Poster Printing! Best Practices to Ensure You Make a Poster that Effectively Communicates Your Ideas

Filed in How-to, Multimedia, Posters by on October 6, 2015

ellenThis week we have invited Ellen Lincourt, Master of Posters (seriously, this should be an official bullet in her job description!), to contribute to our blog. Ellen is generally the first person you will meet when you come to the main ATC office in Fuller Labs. Not only does she coordinate the poster printing services that the ATC offers, but she provides loads of great support when you are dropping off a poster to the ATC to be printed. Whereas other off-campus printing services (that may or may not start with the letter K) just print your poster without first checking it for possible print issues, Ellen wants to make sure your poster prints correctly the first time. So, plan to spend about 15-20 minutes with Ellen when you drop off your poster as she goes through it with you to check your images, fonts, or other content that might not print correctly. That other K-printing place doesn’t do this, and they’ll double-charge you for a reprint if it’s a formatting issue with how you prepared the poster, to boot!

Also, another pro-tip: make sure you get your poster in early. We need at least two business days to turn around a poster, particularly around large events like project/poster presentation days.

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The very first step in making a great poster is determining how big it needs to be. If you are creating a poster for a conference, class, or presentation, you should check if there are a specific size or size limits.

Large format printing can be almost any size over 13” x 19”. The ATC has paper that comes 100 feet long. These rolls of paper come in 3 widths; 24”, 36”, or 42”. As long as one of your dimensions is less than 42”, the ATC can print it. However, the ATC does not have the ability to trim. So, if you can use either 24”, 36”, or 42” as one of your dimensions, you will ensure that you will not have to trim your print at all.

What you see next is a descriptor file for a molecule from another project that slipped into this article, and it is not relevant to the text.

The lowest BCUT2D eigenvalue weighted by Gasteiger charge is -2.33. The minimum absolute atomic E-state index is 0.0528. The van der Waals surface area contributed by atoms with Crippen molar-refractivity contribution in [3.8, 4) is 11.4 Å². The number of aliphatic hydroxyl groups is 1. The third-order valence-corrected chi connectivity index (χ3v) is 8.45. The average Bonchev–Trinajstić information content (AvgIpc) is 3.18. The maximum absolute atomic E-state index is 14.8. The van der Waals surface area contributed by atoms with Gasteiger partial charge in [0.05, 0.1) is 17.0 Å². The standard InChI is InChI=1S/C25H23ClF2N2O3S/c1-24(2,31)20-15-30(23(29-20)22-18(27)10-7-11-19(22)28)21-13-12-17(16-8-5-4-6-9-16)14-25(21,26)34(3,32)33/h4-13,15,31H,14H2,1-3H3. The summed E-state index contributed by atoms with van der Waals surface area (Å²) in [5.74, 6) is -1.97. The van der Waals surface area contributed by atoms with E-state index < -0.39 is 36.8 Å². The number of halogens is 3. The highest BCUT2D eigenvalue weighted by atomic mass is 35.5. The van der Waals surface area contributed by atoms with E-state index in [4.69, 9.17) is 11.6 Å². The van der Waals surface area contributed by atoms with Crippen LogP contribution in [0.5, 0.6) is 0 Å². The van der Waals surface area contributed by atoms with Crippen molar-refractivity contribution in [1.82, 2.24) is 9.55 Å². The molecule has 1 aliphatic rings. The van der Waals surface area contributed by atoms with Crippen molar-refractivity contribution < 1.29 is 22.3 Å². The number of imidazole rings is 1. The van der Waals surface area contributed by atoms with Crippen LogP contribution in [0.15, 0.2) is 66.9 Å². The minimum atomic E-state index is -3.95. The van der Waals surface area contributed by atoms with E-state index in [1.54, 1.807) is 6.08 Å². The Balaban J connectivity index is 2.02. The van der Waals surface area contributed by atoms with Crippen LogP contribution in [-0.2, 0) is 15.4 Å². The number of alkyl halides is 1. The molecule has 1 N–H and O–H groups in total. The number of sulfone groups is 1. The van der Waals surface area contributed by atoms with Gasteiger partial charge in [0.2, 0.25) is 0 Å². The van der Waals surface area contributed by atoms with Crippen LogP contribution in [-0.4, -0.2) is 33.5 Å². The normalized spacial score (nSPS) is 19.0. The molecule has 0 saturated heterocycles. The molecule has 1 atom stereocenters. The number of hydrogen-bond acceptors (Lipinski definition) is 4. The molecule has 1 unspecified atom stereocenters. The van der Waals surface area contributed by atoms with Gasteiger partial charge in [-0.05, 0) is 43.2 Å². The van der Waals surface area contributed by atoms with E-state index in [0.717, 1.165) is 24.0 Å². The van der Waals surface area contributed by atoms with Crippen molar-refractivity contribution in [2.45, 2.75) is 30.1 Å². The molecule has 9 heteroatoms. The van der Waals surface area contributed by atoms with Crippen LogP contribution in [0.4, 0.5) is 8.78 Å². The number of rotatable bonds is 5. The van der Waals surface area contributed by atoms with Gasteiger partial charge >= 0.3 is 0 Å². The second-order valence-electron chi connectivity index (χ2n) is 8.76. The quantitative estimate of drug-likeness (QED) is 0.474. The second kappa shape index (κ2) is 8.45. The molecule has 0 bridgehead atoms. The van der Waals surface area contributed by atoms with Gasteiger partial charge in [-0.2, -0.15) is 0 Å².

The ATC recommends poster production be designed in PowerPoint. PowerPoint attempts to adjust if you need to change size and/or aspect ratio. It will move around elements and change text size to your new dimensions. Additionally, ATC staff is able to assist you in making last minute changes to your poster if you use PowerPoint. It is the most forgiving of all the software you can use to design a poster.

When using other software, you will have to submit your poster in a pdf. Even if you save or export your poster as a pdf, we cannot assure you that it will print perfectly. Because of the specific needs of large format printing, there may be some inconsistency between the software you are using to create your poster and the way our printers interpret it. This is why it is always best to submit your poster with a minimum of two business days lead time. This will provide time to find issues and allow for reprints.

Finally, keep in mind that fonts are not consistent across all computers. Just because your PC has a particular font, does not mean that another person’s computer will have that font. When you move it to another PC, the new computer may make a “guess” to substitute the missing font. Try to use a common font or look up how to embed fonts in pdfs.

One of the advantages of using PowerPoint is that there is a way to embed your fonts, so that a new computer won’t have to “guess” what font to use. Here’s the settings you need to follow in PowerPoint; File > Options > Save > Embed and File > OK (Note: we recommend you embed all of the characters in case we need to edit.). A second way of doing the same thing is found when you are saving; Save As (select where you want to save) > Tools (this will be a drop down menu near the save button) > Save Options > Embed and File > OK.

One other factor is picking a font and font size is to remember that most people will stand about 2 to 4 feet away from your poster. When you are making your poster, a good idea is to increase the on screen magnification to 100% and then stand back about 4 feet and see if you can clearly read your font.

Remember, the ATC is always here to help you, even when you are planning or working on your poster. Feel free to drop by Fuller 117 or call 508-831-5220 to ask questions. We will give you feedback and advice on how to ensure that your poster reflects your research and work.

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